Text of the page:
If you’re inclined to do so, you can download workouts to your computer and dissect them pretty much any way you’d like to. And if you’re one who uses Training Peaks for your daily workout log, the Run Trainer will integrate seamlessly with that program.
However, since I don’t download workouts, I’m mainly focused on how the Run Trainer works as a daily use GPS, and on that basis I’ve been very happy with it. I love how the numbers are large and easy to read, even with four lines of data. I like the option of customizing different display screens that can be scrolled during your run. And with an 8-hour GPS battery life and water resistance to 50m, the Run Trainer functions equally well through a 30-mile training run or a driving rainstorm.
Most importantly, the GPS and altitude measurements are super accurate. The Run Trainer uses SiRFstar IV GPS technology, which is reportedly among the fastest and most reliable signals (note: I have no idea if this is true; that’s just what the ad copy says). It maintains its signal in canyons and under tree cover, and the altitude readings are usually within a few feet of marked elevations on almost every landmark I’ve encountered.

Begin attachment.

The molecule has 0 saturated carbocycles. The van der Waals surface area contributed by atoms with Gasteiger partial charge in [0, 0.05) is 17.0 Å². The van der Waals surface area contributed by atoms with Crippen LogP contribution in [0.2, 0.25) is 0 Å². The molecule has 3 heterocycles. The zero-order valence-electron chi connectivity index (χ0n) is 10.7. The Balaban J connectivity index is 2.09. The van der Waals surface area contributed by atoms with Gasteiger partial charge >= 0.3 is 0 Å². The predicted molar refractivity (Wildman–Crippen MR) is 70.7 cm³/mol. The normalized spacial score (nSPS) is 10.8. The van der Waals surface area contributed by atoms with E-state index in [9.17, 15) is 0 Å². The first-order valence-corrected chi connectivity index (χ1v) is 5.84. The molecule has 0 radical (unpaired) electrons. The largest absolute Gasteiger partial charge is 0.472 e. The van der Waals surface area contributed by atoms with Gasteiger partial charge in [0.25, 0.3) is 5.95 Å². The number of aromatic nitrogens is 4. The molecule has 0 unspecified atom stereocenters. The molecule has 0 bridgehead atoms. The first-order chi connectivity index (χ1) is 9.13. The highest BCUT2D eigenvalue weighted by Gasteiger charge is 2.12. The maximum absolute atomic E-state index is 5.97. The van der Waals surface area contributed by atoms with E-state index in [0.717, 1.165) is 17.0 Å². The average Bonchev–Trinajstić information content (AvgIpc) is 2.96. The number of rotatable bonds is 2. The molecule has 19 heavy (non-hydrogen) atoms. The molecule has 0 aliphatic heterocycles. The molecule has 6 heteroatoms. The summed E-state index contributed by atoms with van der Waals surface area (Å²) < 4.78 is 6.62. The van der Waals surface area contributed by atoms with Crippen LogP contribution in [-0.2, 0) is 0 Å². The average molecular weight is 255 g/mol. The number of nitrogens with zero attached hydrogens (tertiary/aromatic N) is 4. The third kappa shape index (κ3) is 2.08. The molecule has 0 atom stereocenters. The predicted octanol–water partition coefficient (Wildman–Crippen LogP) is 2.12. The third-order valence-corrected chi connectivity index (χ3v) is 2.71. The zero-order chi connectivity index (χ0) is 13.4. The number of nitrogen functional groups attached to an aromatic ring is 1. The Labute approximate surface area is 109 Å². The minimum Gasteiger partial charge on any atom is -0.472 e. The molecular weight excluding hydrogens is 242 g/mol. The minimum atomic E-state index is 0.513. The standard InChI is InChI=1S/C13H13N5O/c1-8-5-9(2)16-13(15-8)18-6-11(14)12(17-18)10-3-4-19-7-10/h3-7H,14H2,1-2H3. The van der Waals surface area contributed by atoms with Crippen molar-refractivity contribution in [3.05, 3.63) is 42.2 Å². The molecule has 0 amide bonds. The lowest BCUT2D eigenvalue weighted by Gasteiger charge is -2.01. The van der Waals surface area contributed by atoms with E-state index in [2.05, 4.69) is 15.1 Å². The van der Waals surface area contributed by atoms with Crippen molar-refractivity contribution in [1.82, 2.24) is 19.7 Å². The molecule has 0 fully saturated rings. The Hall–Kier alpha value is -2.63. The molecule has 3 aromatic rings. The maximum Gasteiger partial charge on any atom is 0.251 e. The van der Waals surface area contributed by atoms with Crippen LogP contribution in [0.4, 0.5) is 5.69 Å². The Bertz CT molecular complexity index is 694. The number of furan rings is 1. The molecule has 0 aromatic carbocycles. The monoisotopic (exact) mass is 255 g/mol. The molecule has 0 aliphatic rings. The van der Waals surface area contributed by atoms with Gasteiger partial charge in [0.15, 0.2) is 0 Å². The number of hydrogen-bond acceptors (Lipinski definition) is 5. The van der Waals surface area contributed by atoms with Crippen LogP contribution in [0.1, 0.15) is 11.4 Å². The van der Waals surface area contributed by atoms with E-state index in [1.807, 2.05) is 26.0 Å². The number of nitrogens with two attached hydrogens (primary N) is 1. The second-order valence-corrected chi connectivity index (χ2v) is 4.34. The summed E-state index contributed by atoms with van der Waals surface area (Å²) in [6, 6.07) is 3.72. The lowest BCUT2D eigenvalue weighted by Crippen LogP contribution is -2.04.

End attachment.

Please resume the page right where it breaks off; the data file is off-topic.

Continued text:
Until recently, if you wanted a GPS with the number of features that the Timex Run Trainer has, you’d have to shell out 400 bucks and wear a device the size of a deck of cards on your wrist. It’s great to see both the price point and physical size of these devices decrease as technology has improved, and the Run Trainer is a very attractive choice for an affordable feature-dense GPS for high-demand everyday use.
The Timex Run Trainer GPS retails for .
“Timex Ironman Run Trainer GPS: Getting Started” by Timex USA (click to play):
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